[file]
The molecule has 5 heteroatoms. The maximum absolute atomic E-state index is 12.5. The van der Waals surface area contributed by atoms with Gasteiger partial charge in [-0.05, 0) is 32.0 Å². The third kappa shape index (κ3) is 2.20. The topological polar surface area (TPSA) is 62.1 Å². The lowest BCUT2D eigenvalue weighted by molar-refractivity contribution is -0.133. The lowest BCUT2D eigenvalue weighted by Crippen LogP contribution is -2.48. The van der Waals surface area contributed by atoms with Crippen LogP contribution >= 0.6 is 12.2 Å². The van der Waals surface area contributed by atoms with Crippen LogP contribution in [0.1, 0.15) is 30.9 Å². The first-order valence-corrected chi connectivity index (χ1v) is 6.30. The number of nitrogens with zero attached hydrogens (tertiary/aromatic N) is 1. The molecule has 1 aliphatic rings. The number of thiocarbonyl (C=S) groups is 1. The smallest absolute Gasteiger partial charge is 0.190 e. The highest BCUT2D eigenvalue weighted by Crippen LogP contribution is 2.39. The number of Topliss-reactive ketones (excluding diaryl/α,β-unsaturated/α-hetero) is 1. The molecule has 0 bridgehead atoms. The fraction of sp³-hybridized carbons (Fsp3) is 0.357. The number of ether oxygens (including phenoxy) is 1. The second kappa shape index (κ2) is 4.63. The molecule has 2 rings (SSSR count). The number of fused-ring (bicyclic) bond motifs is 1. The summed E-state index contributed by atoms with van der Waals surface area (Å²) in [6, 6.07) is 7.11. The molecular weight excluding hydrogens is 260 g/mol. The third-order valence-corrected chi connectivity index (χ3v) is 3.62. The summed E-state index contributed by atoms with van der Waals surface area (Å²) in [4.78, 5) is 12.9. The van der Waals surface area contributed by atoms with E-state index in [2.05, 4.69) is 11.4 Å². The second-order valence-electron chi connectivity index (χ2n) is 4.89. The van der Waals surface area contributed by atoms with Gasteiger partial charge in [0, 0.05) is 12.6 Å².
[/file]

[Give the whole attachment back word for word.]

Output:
The molecule has 5 heteroatoms. The maximum absolute atomic E-state index is 12.5. The van der Waals surface area contributed by atoms with Gasteiger partial charge in [-0.05, 0) is 32.0 Å². The third kappa shape index (κ3) is 2.20. The topological polar surface area (TPSA) is 62.1 Å². The lowest BCUT2D eigenvalue weighted by molar-refractivity contribution is -0.133. The lowest BCUT2D eigenvalue weighted by Crippen LogP contribution is -2.48. The van der Waals surface area contributed by atoms with Crippen LogP contribution >= 0.6 is 12.2 Å². The van der Waals surface area contributed by atoms with Crippen LogP contribution in [0.1, 0.15) is 30.9 Å². The first-order valence-corrected chi connectivity index (χ1v) is 6.30. The number of nitrogens with zero attached hydrogens (tertiary/aromatic N) is 1. The molecule has 1 aliphatic rings. The number of thiocarbonyl (C=S) groups is 1. The smallest absolute Gasteiger partial charge is 0.190 e. The highest BCUT2D eigenvalue weighted by Crippen LogP contribution is 2.39. The number of Topliss-reactive ketones (excluding diaryl/α,β-unsaturated/α-hetero) is 1. The molecule has 0 bridgehead atoms. The fraction of sp³-hybridized carbons (Fsp3) is 0.357. The number of ether oxygens (including phenoxy) is 1. The second kappa shape index (κ2) is 4.63. The molecule has 2 rings (SSSR count). The number of fused-ring (bicyclic) bond motifs is 1. The summed E-state index contributed by atoms with van der Waals surface area (Å²) in [6, 6.07) is 7.11. The molecular weight excluding hydrogens is 260 g/mol. The third-order valence-corrected chi connectivity index (χ3v) is 3.62. The summed E-state index contributed by atoms with van der Waals surface area (Å²) in [4.78, 5) is 12.9. The van der Waals surface area contributed by atoms with E-state index in [2.05, 4.69) is 11.4 Å². The second-order valence-electron chi connectivity index (χ2n) is 4.89. The van der Waals surface area contributed by atoms with Gasteiger partial charge in [0, 0.05) is 12.6 Å².